The gallery of shared spheres is pretty intimidating. Many are taken with a rotating gadget called a Motrr, which can be controlled wirelessly. There is an "easy" mode, but there is a definite art to creating a sphere. Additionally, you must be connected to a network, which could make capturing nature scenes difficult

To begin your sphere, you can scan a panorama or upload one saved to your camera roll. To complete the sphere, you use your finger to create details and depth, essentially zooming in and moving around to flesh out the experience of being there.

If that's not enough to get your teens interested, Kendall Jenner recently recommended it her recent Vogue interview with an enthusiastic "Download immediately."

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2048
Title: 2048
Cost: Free
Platform: iOS and Android

2048 may be 2 to the eleventh power, but it's also the name of a game I have noticed a lot of people playing lately. It's based on a paid game, Threes!, which has won numerous game design awards, but the story behind 2048 involves a teen game developer, Gabriele Cirulli who tackled the design' as a weekend project then released the game as open-source so that anyone can use the code behind it to build their own versions. You can play through a browser' as well.

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Learnist
Title: Learnist
Cost: Free, with some premium boards as in-app purchases
Platform: iOS and Android

Learnist offers bite-sized learning, ranging from to academic topics to pop culture, with lots of food and DIY step-by-steps to mix things up.

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There are a lot of these user-generated learning platforms around, many with big name content tie-ins. Learnist is like Instructables, but with a better user interface, or Curious, but with more free content.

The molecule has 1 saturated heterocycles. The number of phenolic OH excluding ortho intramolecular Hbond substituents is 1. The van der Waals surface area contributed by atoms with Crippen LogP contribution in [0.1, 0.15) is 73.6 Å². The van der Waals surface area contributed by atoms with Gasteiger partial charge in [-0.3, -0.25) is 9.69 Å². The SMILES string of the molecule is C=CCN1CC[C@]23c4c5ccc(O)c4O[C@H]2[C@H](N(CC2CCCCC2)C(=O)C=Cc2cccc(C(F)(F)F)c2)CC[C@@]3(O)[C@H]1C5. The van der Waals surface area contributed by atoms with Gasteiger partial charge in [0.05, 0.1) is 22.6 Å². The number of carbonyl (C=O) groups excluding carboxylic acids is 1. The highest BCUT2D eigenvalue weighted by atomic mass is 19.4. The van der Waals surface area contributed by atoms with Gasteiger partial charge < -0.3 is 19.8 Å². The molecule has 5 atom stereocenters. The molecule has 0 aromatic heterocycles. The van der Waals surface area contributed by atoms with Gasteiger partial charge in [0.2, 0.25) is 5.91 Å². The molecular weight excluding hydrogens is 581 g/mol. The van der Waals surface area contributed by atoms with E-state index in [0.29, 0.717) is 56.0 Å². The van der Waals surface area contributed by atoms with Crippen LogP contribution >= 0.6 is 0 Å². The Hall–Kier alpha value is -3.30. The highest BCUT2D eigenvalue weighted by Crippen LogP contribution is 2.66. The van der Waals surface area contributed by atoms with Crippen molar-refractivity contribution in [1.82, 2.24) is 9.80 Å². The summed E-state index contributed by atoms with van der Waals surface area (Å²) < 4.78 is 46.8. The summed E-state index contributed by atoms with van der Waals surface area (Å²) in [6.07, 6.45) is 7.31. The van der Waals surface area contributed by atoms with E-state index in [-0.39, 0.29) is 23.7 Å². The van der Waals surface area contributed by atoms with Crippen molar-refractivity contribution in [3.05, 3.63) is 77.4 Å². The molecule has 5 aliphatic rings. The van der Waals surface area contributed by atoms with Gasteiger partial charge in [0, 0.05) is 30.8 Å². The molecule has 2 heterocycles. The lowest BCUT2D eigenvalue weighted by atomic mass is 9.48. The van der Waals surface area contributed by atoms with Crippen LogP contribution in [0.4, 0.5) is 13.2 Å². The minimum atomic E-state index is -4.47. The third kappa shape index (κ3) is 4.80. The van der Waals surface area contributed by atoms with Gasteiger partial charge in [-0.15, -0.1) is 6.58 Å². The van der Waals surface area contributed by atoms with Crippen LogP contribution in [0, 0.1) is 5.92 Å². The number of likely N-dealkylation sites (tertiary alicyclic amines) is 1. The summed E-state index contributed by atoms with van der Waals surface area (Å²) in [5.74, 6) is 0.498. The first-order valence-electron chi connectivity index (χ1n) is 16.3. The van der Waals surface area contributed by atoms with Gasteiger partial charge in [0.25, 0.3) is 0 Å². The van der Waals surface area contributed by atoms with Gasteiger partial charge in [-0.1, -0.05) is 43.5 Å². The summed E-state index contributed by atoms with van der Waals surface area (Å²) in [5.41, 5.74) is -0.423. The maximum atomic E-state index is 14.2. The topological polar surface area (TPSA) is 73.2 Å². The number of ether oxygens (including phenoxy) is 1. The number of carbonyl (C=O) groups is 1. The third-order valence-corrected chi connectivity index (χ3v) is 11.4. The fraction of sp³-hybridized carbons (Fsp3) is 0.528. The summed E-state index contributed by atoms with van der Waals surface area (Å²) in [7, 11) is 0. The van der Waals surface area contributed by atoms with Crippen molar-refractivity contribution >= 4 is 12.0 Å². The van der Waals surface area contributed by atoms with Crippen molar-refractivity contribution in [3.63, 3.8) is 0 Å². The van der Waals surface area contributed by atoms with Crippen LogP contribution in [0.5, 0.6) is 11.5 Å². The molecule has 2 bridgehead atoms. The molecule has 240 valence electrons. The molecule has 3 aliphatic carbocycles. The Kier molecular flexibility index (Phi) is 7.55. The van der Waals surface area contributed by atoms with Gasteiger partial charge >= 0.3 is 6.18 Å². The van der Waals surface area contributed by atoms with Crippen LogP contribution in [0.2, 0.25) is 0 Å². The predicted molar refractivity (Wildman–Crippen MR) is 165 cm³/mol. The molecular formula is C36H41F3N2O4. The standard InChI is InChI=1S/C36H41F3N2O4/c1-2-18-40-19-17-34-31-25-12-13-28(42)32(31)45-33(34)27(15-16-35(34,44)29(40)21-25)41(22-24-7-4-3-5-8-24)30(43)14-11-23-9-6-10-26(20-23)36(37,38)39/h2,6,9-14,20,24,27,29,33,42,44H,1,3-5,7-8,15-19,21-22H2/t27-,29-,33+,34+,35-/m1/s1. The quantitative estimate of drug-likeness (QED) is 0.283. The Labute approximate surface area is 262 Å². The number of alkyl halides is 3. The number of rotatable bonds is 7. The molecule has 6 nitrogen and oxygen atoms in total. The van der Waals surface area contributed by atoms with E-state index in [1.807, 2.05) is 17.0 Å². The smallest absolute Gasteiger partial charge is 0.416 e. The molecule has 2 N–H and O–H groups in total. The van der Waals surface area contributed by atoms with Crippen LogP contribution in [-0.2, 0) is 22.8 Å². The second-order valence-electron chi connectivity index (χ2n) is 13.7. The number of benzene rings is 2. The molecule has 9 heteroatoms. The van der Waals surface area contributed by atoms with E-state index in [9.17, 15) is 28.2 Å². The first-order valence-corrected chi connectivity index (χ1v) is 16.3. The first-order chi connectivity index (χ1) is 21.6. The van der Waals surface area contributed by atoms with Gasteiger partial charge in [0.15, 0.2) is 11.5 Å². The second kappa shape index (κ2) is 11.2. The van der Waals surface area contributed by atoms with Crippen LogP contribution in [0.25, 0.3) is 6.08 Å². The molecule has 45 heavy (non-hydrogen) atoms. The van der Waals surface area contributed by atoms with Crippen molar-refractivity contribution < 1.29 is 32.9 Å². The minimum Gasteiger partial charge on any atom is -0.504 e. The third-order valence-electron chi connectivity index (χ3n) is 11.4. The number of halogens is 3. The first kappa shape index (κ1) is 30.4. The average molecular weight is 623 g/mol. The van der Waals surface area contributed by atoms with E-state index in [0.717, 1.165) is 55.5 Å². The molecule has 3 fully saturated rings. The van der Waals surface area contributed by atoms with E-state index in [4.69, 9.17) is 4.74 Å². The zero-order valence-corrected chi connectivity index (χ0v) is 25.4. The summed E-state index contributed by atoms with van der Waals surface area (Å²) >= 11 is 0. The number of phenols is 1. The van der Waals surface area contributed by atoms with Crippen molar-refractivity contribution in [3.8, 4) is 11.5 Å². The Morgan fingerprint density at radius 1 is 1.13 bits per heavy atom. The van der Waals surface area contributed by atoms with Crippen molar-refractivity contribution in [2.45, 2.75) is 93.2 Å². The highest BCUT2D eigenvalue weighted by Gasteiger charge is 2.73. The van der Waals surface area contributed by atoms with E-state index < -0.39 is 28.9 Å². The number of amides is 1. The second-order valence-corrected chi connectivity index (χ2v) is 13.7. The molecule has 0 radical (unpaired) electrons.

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What if the collection in your library was circumscribed by your state legislature? This spring, the Michigan state legislature introduced a bill specifically designed to penalize instruction surrounding an important but politically disfavored topic, that of labor organization.

The legislation reads:

Prohibited Instruction Activity. The Senate added new language stating that it is the intent of the Legislature that a public university that receives funds under section 236 shall not participate in any instructional activity that encourages or discourages union organizing of employees including, but not limited to participating with any business or union, or group of businesses or unions, in hosting, sponsoring, administering, or in any way facilitating an academy, seminar, class, course, conference, or program that provides instruction, in whole or in part, in techniques for encouraging or discouraging employees in regard to union organizing. The appropriation in section 236 for any university that participates in an activity described in this section shall be reduced by $500,000 for each occurrence. (Sec. 271A)

Specifically, the bill challenges Michigan State University's incorporation of a Building Trade Academy as part of their existing School of Human Resources and Labor Relations. The issue seems to have come to a head surrounding coursework that has been described as promoting labor organization.

Promoting labor relations – that seems like a broad umbrella. There is real potential for this movement to stifle any academic debate related to labor history and workers' rights. Read More →